Regulating Statehood: State Building and the Transformation of the Global Order
Hameiri, S. (2010) Regulating Statehood: State Building and the Transformation of the Global Order. Palgrave Macmillan, New York, NY.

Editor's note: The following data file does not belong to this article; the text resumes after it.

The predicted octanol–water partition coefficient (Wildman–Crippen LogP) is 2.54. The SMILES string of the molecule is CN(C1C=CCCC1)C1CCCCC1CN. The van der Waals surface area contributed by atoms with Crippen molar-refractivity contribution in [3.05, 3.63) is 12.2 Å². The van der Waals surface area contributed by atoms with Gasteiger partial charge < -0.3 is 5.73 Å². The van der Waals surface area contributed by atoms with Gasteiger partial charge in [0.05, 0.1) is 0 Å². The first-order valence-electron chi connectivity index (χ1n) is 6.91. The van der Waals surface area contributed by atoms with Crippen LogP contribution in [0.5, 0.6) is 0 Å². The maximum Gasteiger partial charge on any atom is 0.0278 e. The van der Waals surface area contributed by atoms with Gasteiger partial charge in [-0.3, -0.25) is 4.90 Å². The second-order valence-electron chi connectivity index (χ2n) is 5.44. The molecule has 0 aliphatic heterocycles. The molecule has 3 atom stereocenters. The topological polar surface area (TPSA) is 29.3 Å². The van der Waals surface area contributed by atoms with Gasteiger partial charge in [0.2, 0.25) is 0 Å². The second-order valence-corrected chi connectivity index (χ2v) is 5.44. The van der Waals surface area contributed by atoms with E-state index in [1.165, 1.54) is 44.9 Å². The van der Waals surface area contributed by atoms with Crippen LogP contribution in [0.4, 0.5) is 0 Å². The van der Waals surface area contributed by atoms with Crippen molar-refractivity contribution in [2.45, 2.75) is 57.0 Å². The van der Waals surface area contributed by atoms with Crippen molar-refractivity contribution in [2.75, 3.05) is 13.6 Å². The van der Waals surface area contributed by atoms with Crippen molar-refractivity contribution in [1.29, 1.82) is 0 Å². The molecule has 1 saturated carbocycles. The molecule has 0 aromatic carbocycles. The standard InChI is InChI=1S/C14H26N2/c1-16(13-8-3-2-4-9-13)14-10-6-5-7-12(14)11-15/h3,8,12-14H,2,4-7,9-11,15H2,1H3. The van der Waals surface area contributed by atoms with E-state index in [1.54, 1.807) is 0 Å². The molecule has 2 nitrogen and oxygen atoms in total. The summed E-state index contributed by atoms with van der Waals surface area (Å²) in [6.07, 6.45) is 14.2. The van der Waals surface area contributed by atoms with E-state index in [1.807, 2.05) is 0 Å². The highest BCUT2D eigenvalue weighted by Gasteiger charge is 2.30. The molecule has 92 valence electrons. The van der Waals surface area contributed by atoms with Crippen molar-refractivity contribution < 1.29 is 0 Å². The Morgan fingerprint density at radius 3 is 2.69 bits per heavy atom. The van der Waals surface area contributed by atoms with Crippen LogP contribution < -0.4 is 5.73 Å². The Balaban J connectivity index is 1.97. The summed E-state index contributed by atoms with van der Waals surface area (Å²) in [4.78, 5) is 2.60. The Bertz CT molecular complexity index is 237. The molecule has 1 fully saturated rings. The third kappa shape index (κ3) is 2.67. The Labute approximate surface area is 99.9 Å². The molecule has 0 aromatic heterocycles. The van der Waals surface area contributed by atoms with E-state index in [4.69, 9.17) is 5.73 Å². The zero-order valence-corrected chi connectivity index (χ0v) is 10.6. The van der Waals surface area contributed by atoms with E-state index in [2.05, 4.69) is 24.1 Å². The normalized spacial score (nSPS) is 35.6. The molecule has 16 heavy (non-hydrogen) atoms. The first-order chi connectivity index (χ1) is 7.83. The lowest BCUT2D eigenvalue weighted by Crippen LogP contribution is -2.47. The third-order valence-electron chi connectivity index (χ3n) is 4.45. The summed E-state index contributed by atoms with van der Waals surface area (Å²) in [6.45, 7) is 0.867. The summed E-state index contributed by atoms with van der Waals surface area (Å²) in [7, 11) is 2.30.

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In the post-Cold War years failed states have become a major security concern for policymakers. Prevalent scholarly approaches evaluate state building interventions in terms of whether they produce 'more' or 'less' state. In contrast, Shahar Hameiri argues that state building interventions are creating a new form of transnationally regulated statehood. Using case-studies from the Asia-Pacific, he analyzes the politics of state building and the implications for contemporary statehood and the global order. This book examines the effects of state building on the distribution, production and reproduction of political power: Who rules and how? What conflicts are engendered or exacerbated by state building, and how are they managed? What coalitions support the production or reproduction of power relationships associated with these interventions? It establishes that whether or not such interventions meet their objectives, they have led to the emergence of anti-pluralist forms of political rule within and between states.
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